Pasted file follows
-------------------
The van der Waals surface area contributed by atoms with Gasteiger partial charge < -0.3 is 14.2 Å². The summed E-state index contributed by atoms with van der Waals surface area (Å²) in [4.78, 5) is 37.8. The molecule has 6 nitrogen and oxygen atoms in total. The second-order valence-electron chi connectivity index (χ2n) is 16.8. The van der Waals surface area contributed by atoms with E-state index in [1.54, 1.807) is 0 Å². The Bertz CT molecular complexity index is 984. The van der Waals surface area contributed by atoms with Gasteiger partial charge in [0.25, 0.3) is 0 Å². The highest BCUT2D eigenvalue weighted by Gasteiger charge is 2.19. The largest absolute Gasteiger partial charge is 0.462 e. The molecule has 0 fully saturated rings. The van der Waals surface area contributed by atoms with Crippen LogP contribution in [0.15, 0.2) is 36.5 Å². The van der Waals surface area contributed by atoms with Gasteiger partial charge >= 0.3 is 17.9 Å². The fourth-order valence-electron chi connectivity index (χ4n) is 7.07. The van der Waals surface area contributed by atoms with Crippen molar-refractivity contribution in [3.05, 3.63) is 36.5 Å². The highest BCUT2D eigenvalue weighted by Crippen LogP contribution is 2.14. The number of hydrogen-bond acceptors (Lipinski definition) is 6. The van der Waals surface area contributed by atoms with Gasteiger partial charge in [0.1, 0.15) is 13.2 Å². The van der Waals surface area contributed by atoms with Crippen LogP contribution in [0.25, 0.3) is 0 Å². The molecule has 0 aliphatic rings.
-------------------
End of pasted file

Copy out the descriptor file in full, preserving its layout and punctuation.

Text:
The van der Waals surface area contributed by atoms with Gasteiger partial charge < -0.3 is 14.2 Å². The summed E-state index contributed by atoms with van der Waals surface area (Å²) in [4.78, 5) is 37.8. The molecule has 6 nitrogen and oxygen atoms in total. The second-order valence-electron chi connectivity index (χ2n) is 16.8. The van der Waals surface area contributed by atoms with E-state index in [1.54, 1.807) is 0 Å². The Bertz CT molecular complexity index is 984. The van der Waals surface area contributed by atoms with Gasteiger partial charge in [0.25, 0.3) is 0 Å². The highest BCUT2D eigenvalue weighted by Gasteiger charge is 2.19. The largest absolute Gasteiger partial charge is 0.462 e. The molecule has 0 fully saturated rings. The van der Waals surface area contributed by atoms with Crippen LogP contribution in [0.15, 0.2) is 36.5 Å². The van der Waals surface area contributed by atoms with Gasteiger partial charge >= 0.3 is 17.9 Å². The fourth-order valence-electron chi connectivity index (χ4n) is 7.07. The van der Waals surface area contributed by atoms with Crippen molar-refractivity contribution in [3.05, 3.63) is 36.5 Å². The highest BCUT2D eigenvalue weighted by Crippen LogP contribution is 2.14. The number of hydrogen-bond acceptors (Lipinski definition) is 6. The van der Waals surface area contributed by atoms with Gasteiger partial charge in [0.1, 0.15) is 13.2 Å². The van der Waals surface area contributed by atoms with Crippen LogP contribution in [0.25, 0.3) is 0 Å². The molecule has 0 aliphatic rings.